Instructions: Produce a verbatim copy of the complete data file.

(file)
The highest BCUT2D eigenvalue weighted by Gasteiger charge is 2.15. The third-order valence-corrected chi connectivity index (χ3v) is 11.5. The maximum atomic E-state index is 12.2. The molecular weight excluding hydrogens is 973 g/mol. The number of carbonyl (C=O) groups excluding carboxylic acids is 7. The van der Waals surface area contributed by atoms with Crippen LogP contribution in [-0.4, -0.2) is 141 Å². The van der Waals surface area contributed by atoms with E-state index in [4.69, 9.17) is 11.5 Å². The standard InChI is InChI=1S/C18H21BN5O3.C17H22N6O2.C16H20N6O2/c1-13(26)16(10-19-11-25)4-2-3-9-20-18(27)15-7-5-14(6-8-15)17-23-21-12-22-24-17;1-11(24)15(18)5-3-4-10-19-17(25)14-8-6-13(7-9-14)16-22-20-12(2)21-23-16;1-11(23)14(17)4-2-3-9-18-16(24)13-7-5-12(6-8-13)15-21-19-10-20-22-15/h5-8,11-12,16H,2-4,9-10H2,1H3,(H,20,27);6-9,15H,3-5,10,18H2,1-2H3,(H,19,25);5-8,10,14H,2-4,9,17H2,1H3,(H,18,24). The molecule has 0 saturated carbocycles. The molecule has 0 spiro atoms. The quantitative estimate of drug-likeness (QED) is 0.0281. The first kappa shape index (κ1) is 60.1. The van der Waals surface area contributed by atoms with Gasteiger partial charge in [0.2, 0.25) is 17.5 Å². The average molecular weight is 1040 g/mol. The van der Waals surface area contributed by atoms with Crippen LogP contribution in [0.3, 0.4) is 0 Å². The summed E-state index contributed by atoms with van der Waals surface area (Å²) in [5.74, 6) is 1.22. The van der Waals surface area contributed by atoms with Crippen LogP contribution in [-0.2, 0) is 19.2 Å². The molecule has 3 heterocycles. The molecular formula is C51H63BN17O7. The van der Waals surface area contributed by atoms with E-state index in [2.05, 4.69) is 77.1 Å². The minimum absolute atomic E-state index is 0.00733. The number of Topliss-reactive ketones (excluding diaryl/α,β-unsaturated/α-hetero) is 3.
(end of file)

The highest BCUT2D eigenvalue weighted by Gasteiger charge is 2.15. The third-order valence-corrected chi connectivity index (χ3v) is 11.5. The maximum atomic E-state index is 12.2. The molecular weight excluding hydrogens is 973 g/mol. The number of carbonyl (C=O) groups excluding carboxylic acids is 7. The van der Waals surface area contributed by atoms with Crippen LogP contribution in [-0.4, -0.2) is 141 Å². The van der Waals surface area contributed by atoms with E-state index in [4.69, 9.17) is 11.5 Å². The standard InChI is InChI=1S/C18H21BN5O3.C17H22N6O2.C16H20N6O2/c1-13(26)16(10-19-11-25)4-2-3-9-20-18(27)15-7-5-14(6-8-15)17-23-21-12-22-24-17;1-11(24)15(18)5-3-4-10-19-17(25)14-8-6-13(7-9-14)16-22-20-12(2)21-23-16;1-11(23)14(17)4-2-3-9-18-16(24)13-7-5-12(6-8-13)15-21-19-10-20-22-15/h5-8,11-12,16H,2-4,9-10H2,1H3,(H,20,27);6-9,15H,3-5,10,18H2,1-2H3,(H,19,25);5-8,10,14H,2-4,9,17H2,1H3,(H,18,24). The molecule has 0 saturated carbocycles. The molecule has 0 spiro atoms. The quantitative estimate of drug-likeness (QED) is 0.0281. The first kappa shape index (κ1) is 60.1. The van der Waals surface area contributed by atoms with Gasteiger partial charge in [0.2, 0.25) is 17.5 Å². The average molecular weight is 1040 g/mol. The van der Waals surface area contributed by atoms with Crippen LogP contribution in [0.3, 0.4) is 0 Å². The summed E-state index contributed by atoms with van der Waals surface area (Å²) in [5.74, 6) is 1.22. The van der Waals surface area contributed by atoms with Crippen LogP contribution in [-0.2, 0) is 19.2 Å². The molecule has 3 heterocycles. The molecular formula is C51H63BN17O7. The van der Waals surface area contributed by atoms with E-state index in [2.05, 4.69) is 77.1 Å². The minimum absolute atomic E-state index is 0.00733. The number of Topliss-reactive ketones (excluding diaryl/α,β-unsaturated/α-hetero) is 3.